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Fear of Flying

October 29, 2009 

By: Adrienne Su

They’re sure of it: by hugging the ground
they will avert the day it swallows them.
As children, they were never thrilled

by the ungainly cart of cans and spoons,
the miniature lasagna and squares of cake.
When the oxygen masks dropped down

in the safety video, they heard a voice
instructing their parents: “Put a mask
on yourself before assisting those

who will never get over the sight
of a city through a film of cloud-matter
and the knowledge that their flight

was engineered by an imperfect species,
able only to fasten their seat belts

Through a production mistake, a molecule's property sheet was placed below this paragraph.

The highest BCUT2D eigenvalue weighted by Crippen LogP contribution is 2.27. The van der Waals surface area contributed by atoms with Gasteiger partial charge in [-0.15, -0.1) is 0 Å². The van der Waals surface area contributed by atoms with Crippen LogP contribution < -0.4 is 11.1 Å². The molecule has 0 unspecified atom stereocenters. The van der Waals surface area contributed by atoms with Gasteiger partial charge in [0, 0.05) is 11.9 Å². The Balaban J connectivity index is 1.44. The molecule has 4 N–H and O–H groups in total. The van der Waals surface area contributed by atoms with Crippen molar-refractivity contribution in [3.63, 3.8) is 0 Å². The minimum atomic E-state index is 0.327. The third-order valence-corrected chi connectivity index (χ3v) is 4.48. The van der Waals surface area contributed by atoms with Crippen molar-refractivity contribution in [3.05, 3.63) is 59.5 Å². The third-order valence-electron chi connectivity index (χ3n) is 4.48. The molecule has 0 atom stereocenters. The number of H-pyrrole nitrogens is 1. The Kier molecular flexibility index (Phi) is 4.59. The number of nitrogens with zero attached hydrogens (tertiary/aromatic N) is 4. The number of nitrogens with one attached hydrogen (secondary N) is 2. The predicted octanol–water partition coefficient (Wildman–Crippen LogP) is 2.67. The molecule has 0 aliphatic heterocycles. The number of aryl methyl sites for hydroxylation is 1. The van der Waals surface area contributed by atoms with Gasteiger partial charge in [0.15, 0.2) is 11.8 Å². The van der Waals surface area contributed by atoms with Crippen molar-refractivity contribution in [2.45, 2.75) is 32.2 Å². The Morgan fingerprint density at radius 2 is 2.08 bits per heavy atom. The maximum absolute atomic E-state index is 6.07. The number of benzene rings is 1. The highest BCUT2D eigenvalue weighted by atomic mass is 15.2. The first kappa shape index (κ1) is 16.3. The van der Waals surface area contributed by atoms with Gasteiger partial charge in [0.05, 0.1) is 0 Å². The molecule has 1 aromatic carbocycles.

and pray to a deity in whom their belief

is as frail as their comprehension
of the forces that keep us aloft. Come
to think of it, don’t bother to assist them.”

On earth, with books, they’re equally diffident.
Oddly, they favor airport reading. Books
with unhappy endings (say, Oedipus Rex) awaken

only righteous frustration: It was all his fault!
He should have sworn off sex and death—
he should have stayed home and not gone out

for anything, not to send a package or order
a pizza, or whatever they ate in those days,
to avoid the likelihood of running his father

down by mistake on the road to the pizzeria,
where some spectacular, lonely female
might be waiting to seduce him (Jocasta

could cook) with a primitive version
of, say, the Margherita – basil, tomatoes,
and mozzarella on a round of bread so thin

he wouldn’t know it was leavened,
just as he wouldn’t know, from any amount
of experience, that this was the woman.

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